7 Practical Mac Trackpad Gestures That’ll Make Your Life Simpler

7 Practical Mac Trackpad Gestures That’ll Make Your Life Simpler

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It’s hard to beat a Mac computer. Their sleek look, unmatched performance, and ease of use makes them top tier machines. Whether you’re a student or a senior, you can’t go wrong using a Mac.

In fact, there are so many features built into a Mac, even the savviest users might be missing out on a few! Many users, for example, don’t take advantage of trackpad gestures. These gestures make everything faster and easier, from business to casual browsing.

Learning to use trackpad gestures is a real game-changer. Here are seven of the most useful trackpad gestures you may not know about.

1. The Claw-Pinch

This one can save you a lot of time switching apps.

Put your thumb and three fingers (index, middle, ring) on the trackpad and pinch them all together. This gesture will display all your apps in the launchpad. If you’re trying to switch to another application, it sure beats navigating to it manually.

A lot of users forget the launchpad even exists. The launchpad displays all your apps in a nice grid. It’s a seriously under-used Mac feature that can save you a lot of time.

2. The Reverse Claw-Pinch

But what happens if you do the claw-pinch in reverse?

Place your three fingers and thumb in a bundle on the trackpad and expand. Any window you have open will minimize, revealing your desktop. If you keep your apps and folders on the desktop, this is the fastest way to access them without minimizing your windows manually.

It’s also nice if you want a break from all the hectic work on your screen. Sometimes, having a long, relaxing stare at your desktop wallpaper is just what you need.

3. The Three-Finger Drag

Moving files and apps around the desktop can be a nightmare for trackpad users. There’s just never enough room on the trackpad to reach your destination!

To fix this, try using the three-finger drag. Hover over the icon you want to move, then place three fingers on the trackpad. You can now move the file with ease, without having to hold onto any buttons.

You’ll probably have to enable this one in the setting. Go to ‘System Preferences’, then ‘Accessibility’ and ‘Pointer Control’. Click ‘Trackpad Options,’ ‘Enable dragging,’ and then click ‘Three finger drag’ in the drop-down menu.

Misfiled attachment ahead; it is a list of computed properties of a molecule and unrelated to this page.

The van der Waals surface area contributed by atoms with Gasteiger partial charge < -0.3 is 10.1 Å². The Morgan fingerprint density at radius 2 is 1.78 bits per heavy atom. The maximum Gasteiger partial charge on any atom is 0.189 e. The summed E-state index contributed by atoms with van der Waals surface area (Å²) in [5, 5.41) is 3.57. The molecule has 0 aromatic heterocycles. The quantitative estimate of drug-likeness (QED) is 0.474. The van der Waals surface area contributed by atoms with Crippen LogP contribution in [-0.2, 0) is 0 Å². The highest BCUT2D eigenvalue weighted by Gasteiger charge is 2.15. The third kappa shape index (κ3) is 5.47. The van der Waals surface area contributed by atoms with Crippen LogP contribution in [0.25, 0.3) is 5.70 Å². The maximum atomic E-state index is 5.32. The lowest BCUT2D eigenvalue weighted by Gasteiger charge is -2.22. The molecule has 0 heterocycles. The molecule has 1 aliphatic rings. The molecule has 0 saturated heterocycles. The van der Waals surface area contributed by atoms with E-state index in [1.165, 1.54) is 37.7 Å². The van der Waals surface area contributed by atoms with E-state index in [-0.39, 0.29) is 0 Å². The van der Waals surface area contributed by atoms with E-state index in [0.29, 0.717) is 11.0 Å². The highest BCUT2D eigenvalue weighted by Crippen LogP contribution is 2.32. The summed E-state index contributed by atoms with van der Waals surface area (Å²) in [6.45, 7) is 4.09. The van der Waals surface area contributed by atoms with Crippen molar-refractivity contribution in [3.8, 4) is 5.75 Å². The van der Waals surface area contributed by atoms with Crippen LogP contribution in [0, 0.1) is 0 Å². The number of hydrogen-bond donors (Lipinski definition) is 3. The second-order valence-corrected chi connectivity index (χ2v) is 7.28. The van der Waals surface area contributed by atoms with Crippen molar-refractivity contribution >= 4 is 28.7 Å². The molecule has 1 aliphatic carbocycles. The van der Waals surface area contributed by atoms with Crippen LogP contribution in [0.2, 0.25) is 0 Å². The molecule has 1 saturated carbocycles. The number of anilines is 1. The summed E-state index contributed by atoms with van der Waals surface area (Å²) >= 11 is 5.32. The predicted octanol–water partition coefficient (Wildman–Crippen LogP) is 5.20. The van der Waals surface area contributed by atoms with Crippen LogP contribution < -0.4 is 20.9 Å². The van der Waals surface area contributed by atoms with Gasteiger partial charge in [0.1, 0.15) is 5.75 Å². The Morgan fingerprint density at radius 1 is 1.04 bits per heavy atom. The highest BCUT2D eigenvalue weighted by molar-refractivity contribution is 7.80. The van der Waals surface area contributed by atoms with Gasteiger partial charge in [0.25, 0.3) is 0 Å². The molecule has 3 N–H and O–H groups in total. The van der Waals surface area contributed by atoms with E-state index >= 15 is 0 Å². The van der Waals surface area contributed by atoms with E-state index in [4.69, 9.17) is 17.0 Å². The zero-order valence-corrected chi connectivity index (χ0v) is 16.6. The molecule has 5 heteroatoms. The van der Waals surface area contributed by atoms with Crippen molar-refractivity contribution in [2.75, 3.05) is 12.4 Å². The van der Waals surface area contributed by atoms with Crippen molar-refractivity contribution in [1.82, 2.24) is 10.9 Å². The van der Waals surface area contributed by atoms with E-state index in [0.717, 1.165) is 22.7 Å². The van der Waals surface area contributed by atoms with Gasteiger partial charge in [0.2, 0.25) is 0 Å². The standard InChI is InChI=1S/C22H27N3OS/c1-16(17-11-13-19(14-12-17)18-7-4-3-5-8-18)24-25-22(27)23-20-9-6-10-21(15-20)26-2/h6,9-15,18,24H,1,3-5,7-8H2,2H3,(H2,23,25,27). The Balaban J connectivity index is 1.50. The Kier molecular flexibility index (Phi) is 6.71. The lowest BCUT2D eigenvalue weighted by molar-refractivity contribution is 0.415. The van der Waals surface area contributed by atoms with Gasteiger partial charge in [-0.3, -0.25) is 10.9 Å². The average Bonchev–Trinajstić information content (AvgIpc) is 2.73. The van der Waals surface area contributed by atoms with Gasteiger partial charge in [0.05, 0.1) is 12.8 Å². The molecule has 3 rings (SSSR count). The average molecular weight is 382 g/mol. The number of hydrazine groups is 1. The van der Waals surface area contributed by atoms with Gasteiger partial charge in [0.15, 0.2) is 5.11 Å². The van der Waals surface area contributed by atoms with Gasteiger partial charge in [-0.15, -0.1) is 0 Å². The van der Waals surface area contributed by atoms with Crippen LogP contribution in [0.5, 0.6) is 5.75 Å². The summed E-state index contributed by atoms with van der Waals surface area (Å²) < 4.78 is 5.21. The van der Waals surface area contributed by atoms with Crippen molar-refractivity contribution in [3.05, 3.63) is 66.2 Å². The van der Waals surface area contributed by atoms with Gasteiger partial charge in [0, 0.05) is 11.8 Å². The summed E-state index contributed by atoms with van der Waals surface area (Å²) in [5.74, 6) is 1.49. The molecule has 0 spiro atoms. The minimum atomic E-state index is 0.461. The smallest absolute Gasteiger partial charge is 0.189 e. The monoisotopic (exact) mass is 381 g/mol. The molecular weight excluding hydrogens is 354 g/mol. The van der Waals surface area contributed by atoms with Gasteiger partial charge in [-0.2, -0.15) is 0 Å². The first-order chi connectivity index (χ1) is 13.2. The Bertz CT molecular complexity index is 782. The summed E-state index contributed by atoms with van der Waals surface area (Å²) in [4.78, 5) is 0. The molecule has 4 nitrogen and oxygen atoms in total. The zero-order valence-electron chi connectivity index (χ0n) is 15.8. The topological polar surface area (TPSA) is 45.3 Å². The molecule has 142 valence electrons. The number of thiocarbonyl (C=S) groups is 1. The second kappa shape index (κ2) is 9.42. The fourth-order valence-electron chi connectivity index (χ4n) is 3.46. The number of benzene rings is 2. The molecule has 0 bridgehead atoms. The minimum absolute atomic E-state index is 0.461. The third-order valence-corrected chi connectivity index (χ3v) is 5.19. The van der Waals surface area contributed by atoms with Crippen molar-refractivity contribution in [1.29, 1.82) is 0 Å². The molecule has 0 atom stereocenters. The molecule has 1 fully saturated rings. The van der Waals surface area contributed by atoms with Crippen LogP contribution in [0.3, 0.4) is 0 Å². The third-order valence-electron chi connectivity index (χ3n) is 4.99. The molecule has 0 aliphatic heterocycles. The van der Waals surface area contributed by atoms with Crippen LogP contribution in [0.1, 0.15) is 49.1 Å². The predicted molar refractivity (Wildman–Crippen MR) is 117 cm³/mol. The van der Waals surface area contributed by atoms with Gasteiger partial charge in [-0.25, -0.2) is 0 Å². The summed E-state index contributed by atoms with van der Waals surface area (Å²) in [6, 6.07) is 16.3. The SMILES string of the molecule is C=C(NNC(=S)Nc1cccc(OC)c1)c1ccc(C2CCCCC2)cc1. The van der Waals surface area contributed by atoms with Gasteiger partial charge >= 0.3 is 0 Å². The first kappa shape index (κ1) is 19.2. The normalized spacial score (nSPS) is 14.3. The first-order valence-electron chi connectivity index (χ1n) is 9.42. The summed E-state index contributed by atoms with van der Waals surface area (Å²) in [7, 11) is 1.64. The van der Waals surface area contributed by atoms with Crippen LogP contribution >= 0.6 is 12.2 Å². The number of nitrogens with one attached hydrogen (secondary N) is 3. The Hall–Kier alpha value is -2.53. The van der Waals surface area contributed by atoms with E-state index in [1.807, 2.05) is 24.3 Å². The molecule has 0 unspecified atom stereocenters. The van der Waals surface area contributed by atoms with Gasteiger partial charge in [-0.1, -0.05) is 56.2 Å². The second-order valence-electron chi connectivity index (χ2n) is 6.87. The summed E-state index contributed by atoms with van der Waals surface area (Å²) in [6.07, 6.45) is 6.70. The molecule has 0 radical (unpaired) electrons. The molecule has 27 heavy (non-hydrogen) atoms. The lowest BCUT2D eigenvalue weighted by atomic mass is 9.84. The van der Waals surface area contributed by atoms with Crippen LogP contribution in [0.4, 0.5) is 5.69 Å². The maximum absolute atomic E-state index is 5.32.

If you’re dragging and dropping a lot of files, this is an invaluable gesture. It makes migrating files to an external harddrive a breeze.

4. The Three-Finger Swipe Up

If you do a lot of work on your Mac, you know the struggle of sifting through all those open windows. It’s frustrating, it’s confusing, and it’s enough to make a person just give up on the task at hand altogether.

To display every window you have open, swipe up on the trackpad with three fingers. This launches ‘Mission Control’, as they call it. It displays all your windows across the desktop, allowing you to choose the one you want much easier.

Some models of Macbook use a four-finger swipe up to access Mission Control. If the three-finger doesn’t work for you, try four.

You can also try three-finger swiping left and right to swap between desktop spaces.

If you’re not aware, Mac lets you create different desktops within the same computer. This makes conducting work a lot easier by avoiding desktop clutter. Being able to swipe between them just adds another layer of convenience.

5. The Force Click

If you haven’t been force clicking, prepare to change that.

To force click, just tap on any link on your screen with three fingers. This can be a web link, email or street address, phone number, you name it. Force clicking will display a window with helpful information about the clicked link.

If you force click a web link, for example, you’ll see a preview of the linked page. If you click an address, you’ll see a quick map of the area. You can even force click highlighted words for a dictionary definition!

Once you start using force click, it’s hard to stop. Hey, if we can’t have a dedicated right click on mac, at least we have this.

6. The Two-Finger Swipe

Because who uses the back button, anyway?

If you want to quickly go back a page in your web browser, just swipe two fingers leftward across your trackpad. If you want to go forward, swipe them right. You’ll travel back or forward a page, eliminating the need to hit the back button.

This works in other applications, too. In Calendar, the two-finger swipe will switch your view from days to months. In QuickTime, it’ll let you fast-forward and rewind.

Try the two-finger swipe in a variety of applications. Chances are it might just do something.

7. The Two-Finger Rotation

For the frequent photo manipulator, try the two-finger rotation.

With a photo open in ‘Preview’, move your pointer over the window. Then put two fingers on the trackpad and rotate. The image will rotate in the direction you spin your fingers.

It’s a bit of an unnatural movement, but it makes rotating images a lot quicker. For meme-enthusiasts, Photoshoppers, or someone who just wants to flip a few personal photographs, this is a great timesaver. The two-finger rotation can even be used in other apps like Creative Suite and PhotoShop!

Save Time With Trackpad Gestures

Once you start using trackpad gestures, you’ll wonder how you ever got anything done without them. They’ll become as natural to you as breathing. Your workflow will get a lot faster, and a lot more convenient.

If you haven’t been using trackpad gestures, try the seven above. Your Mac user experience will never be the same again.

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